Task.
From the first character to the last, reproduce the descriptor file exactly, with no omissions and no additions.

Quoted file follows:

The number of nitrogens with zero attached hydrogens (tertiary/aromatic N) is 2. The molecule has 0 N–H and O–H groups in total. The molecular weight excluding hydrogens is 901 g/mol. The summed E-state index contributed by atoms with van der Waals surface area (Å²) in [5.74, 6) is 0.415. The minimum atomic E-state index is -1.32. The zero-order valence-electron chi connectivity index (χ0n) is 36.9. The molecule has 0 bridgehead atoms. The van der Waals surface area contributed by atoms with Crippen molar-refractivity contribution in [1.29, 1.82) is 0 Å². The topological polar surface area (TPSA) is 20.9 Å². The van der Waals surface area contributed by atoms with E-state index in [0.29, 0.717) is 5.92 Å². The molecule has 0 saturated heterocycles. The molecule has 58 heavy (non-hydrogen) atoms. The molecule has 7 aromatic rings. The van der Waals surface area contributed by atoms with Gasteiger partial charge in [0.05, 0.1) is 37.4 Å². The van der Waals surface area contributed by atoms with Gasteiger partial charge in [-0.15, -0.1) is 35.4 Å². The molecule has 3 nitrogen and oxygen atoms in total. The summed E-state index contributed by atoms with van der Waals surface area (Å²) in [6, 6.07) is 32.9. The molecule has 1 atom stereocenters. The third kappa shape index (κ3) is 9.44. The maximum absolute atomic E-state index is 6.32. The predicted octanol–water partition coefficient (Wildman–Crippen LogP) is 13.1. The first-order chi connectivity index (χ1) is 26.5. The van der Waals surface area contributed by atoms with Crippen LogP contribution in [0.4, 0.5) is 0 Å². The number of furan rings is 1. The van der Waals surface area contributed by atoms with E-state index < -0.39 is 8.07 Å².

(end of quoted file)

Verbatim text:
The number of nitrogens with zero attached hydrogens (tertiary/aromatic N) is 2. The molecule has 0 N–H and O–H groups in total. The molecular weight excluding hydrogens is 901 g/mol. The summed E-state index contributed by atoms with van der Waals surface area (Å²) in [5.74, 6) is 0.415. The minimum atomic E-state index is -1.32. The zero-order valence-electron chi connectivity index (χ0n) is 36.9. The molecule has 0 bridgehead atoms. The van der Waals surface area contributed by atoms with Crippen molar-refractivity contribution in [1.29, 1.82) is 0 Å². The topological polar surface area (TPSA) is 20.9 Å². The van der Waals surface area contributed by atoms with E-state index in [0.29, 0.717) is 5.92 Å². The molecule has 0 saturated heterocycles. The molecule has 58 heavy (non-hydrogen) atoms. The molecule has 7 aromatic rings. The van der Waals surface area contributed by atoms with Gasteiger partial charge in [0.05, 0.1) is 37.4 Å². The van der Waals surface area contributed by atoms with Gasteiger partial charge in [-0.15, -0.1) is 35.4 Å². The molecule has 3 nitrogen and oxygen atoms in total. The summed E-state index contributed by atoms with van der Waals surface area (Å²) in [6, 6.07) is 32.9. The molecule has 1 atom stereocenters. The third kappa shape index (κ3) is 9.44. The maximum absolute atomic E-state index is 6.32. The predicted octanol–water partition coefficient (Wildman–Crippen LogP) is 13.1. The first-order chi connectivity index (χ1) is 26.5. The van der Waals surface area contributed by atoms with Crippen LogP contribution in [0.4, 0.5) is 0 Å². The number of furan rings is 1. The van der Waals surface area contributed by atoms with E-state index < -0.39 is 8.07 Å².